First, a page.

Also Credited As:Leighton Marissa Claire Meester
|Leighton Marissa Claire Meester on April 9, 1986 in Fort Worth, Texas, USA|
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Born Leighton Marissa Claire Meester on April 9, 1986, she spent her earliest years on Marco Island, FL, and at age 11 moved with her mother to New York City. In just three years in the Big Apple, she signed on with Wilhelmina Models, was shot by famed photographer Bruce Webber for a Ralph Lauren ad campaign, and, at just age 13, earned a guest role on NBC's hit New York-set crime drama "Law & Order" (1990- ). With her career burgeoning, the family moved to Beverly Hills, CA, where Meester attended Beverly High School as so many stars-in-training had before her. In October 2002, the Meesters found themselves unexpectedly mired in scandal when Leighton's brother Douglas was accused of raping an 18-year-old cadet at the Air Force Academy in Colorado Springs, CO. The case - stemming from a dorm tequila party in which her brother admitted he had consumed 17 shots - became the first in the broader sex scandal that engulfed the military school, with more a than a hundred female cadets past and present coming forward to say they had been victims of sexual assault in the decade previous. The dark cloud hung over the family until a court martial in June 2003, when a military judge ruled that the alleged victim had consented to sex, dismissed the felony charges, bringing in a lighter sentence of a reprimand and $2,000 fine, without jail time or dismissal. Leighton attended the trial with her family, and, relieved at its conclusion, she returned from Colorado to LA with her own future brightening.
That fall would see her first regular television and feature film roles, the former in The WB's curiously contemporized - and Batmanesque version - of "Tarzan" (2003); the latter, more curiously, in the DVD release of a wholesome Christian "horror" film, "Hangman's Curse." Though cancelled after only eight episodes, "Tarzan" put her in the mix for TV guest-shots calling for bright, comely teen females. She opened more eyes in 2004 with a two-episode stint on HBO's "Entourage" (2004- ), playing the sultry-yet-virginal-yet-horny pop singer based on a pre-meltdown Britney Spears. The next few years would see her pop in and out of a variety of shows, including "7th Heaven" (WB/CW, 1996-2007), "24" (Fox, 2001- ), "8 Simple Rules for Dating My Teenage Daughter" (ABC, 2002-05), "Veronica Mars" (UPN, 2004-07) and "House M.D." (Fox, 2004- ). In 2005, she returned to regular-cast billing in NBC's sci-fi drama "Surface," another short-lived effort. Meester peppered her TV work with a handful of sub-stratum feature films, including a sly comedy-horror flick with cult potential, "Drive Thru" (2007), in which she received top billing and delivered, according to one critic, a "flawless performance" in attempting to thwart a fast-food spokesclown run amuck. She also appeared in the broadly panned 2008 high school ensemble comedy "Remember the Daze."
With her background in New York's model scene as well as Beverly High, she was particularly equipped to render from experience when "Gossip Girl" called. Josh Schwartz and Stephanie Savage, creators of TV's last buzz-worthy teen soap, "The O.C." (Fox, 2003-07), had optioned the "Gossip Girl" series of books by Cecily von Ziegesar, which followed the libertine meanderings and sometimes vicious social machinations of a clique of upper crust high school kids through the filter of its namesake gossipeuse, who "blogs" to fellow teens via text message. Reuniting Meester with her beloved New York, the show centered on Blair and her once and (maybe) future BFF Serena Van Der Woodsen (Blake Lively), who has returned to their exclusive Upper East Side prep school after a mysterious exile to boarding school. It also detailed the twosome's past (ongoing?) love triangle with Blair's ex-boyfriend, Nate (Chace Crawford). "Gossip Girl," whose true identity is part of the ongoing intrigue, narrates the ensemble's crisscrossing plotlines as the kids tread fine lines between friendship and nervy competitive tension.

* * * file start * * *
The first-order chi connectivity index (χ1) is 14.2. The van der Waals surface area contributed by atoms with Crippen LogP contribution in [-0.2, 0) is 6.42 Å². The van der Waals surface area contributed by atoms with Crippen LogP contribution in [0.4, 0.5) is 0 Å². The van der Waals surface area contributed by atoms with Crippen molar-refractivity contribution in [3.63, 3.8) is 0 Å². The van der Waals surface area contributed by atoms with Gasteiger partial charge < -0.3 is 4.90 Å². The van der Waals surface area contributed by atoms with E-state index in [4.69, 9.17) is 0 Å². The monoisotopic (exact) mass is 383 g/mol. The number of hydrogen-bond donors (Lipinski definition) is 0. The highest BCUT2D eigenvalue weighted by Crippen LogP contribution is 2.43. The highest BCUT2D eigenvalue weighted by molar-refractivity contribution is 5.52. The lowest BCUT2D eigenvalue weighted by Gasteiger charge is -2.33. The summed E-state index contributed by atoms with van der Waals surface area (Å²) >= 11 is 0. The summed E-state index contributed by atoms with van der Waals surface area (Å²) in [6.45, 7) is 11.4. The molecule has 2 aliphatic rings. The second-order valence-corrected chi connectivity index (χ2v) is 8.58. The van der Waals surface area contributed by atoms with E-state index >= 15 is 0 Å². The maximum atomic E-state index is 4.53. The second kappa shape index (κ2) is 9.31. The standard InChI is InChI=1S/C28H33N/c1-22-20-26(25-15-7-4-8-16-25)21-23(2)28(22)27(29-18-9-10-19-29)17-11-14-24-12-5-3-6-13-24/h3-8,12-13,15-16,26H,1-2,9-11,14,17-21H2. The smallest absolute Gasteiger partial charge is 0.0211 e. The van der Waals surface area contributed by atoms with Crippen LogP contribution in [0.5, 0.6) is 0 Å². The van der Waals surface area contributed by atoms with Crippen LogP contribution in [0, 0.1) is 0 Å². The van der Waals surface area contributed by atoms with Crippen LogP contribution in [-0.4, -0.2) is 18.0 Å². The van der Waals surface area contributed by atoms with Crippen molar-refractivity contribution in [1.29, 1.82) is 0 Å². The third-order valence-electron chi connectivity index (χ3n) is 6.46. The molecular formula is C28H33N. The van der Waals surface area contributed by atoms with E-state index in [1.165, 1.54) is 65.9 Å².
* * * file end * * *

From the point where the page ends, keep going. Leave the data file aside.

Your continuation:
Proceeded by the novels' popularity among its key young, female demographic, the show hit the ground running in September 2007, even if not so measured by traditional Nielsen ratings, where it did not register in the Top 100. But, apropos to the show's trend-echoing new media hook, it fared much better with young fans via digital, on-demand metrics, such as online streaming, DVR playbacks and iTunes downloads. In fact, the latter by November 2007 registered two "GG" episodes in its top five of all TV shows purchased. The CW ordered up eight more episodes to complete the first season - upon the settlement of the 2007-08 writer's union strike - then in March 2008, renewed the show for a second season.
Meester, for her part, drew raves as the show's calculating, self-aware Queen Bee, whose perfect fashionista façade masked welling insecurities. Variety called her "a predatory junior Joan Collins who practically breathes fire out of her pinched, perfectly WASP-ish nostrils." As big a measure of her new "It" status, it manifested in a regular feed of tabloid buzz on Meester, from rumored off-set antipathy between her and Lively to whispers of romances with co-stars Crawford and Sebastian Stan, from the People beauty accolade to a selection by Us Magazine for its April 2008 "Hot Hollywood" feature compendium. However Meester's new television star status did not immediately translate to big screen success, with low budget, direct-to-video thrillers including, "Inside" (2008) and "Killer Movie" (2009), released with little attention. Meanwhile, Meester proved to be an aspiring musician, signing a recording contract with Universal Republic with plans to release her first album in the fall of 2009.